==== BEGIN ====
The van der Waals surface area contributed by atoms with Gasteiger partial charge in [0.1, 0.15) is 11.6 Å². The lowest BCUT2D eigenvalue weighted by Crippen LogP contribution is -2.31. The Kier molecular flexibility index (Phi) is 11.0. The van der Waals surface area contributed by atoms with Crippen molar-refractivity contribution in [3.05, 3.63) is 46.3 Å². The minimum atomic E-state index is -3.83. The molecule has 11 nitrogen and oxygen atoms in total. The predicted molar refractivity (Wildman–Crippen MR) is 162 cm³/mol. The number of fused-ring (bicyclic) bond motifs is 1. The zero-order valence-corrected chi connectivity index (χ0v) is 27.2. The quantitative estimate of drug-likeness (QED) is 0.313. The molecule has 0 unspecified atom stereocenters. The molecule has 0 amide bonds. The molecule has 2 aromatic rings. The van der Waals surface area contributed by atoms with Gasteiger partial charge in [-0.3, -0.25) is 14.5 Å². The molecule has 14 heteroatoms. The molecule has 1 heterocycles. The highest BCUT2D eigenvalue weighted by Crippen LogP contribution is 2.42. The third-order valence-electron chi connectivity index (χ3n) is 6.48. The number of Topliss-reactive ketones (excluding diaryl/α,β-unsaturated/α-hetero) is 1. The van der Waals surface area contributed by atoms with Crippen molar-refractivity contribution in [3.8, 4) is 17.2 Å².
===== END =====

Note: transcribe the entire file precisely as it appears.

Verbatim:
The van der Waals surface area contributed by atoms with Gasteiger partial charge in [0.1, 0.15) is 11.6 Å². The lowest BCUT2D eigenvalue weighted by Crippen LogP contribution is -2.31. The Kier molecular flexibility index (Phi) is 11.0. The van der Waals surface area contributed by atoms with Crippen molar-refractivity contribution in [3.05, 3.63) is 46.3 Å². The minimum atomic E-state index is -3.83. The molecule has 11 nitrogen and oxygen atoms in total. The predicted molar refractivity (Wildman–Crippen MR) is 162 cm³/mol. The number of fused-ring (bicyclic) bond motifs is 1. The zero-order valence-corrected chi connectivity index (χ0v) is 27.2. The quantitative estimate of drug-likeness (QED) is 0.313. The molecule has 0 unspecified atom stereocenters. The molecule has 0 amide bonds. The molecule has 2 aromatic rings. The van der Waals surface area contributed by atoms with Gasteiger partial charge in [-0.3, -0.25) is 14.5 Å². The molecule has 14 heteroatoms. The molecule has 1 heterocycles. The highest BCUT2D eigenvalue weighted by Crippen LogP contribution is 2.42. The third-order valence-electron chi connectivity index (χ3n) is 6.48. The number of Topliss-reactive ketones (excluding diaryl/α,β-unsaturated/α-hetero) is 1. The van der Waals surface area contributed by atoms with Crippen molar-refractivity contribution in [3.8, 4) is 17.2 Å².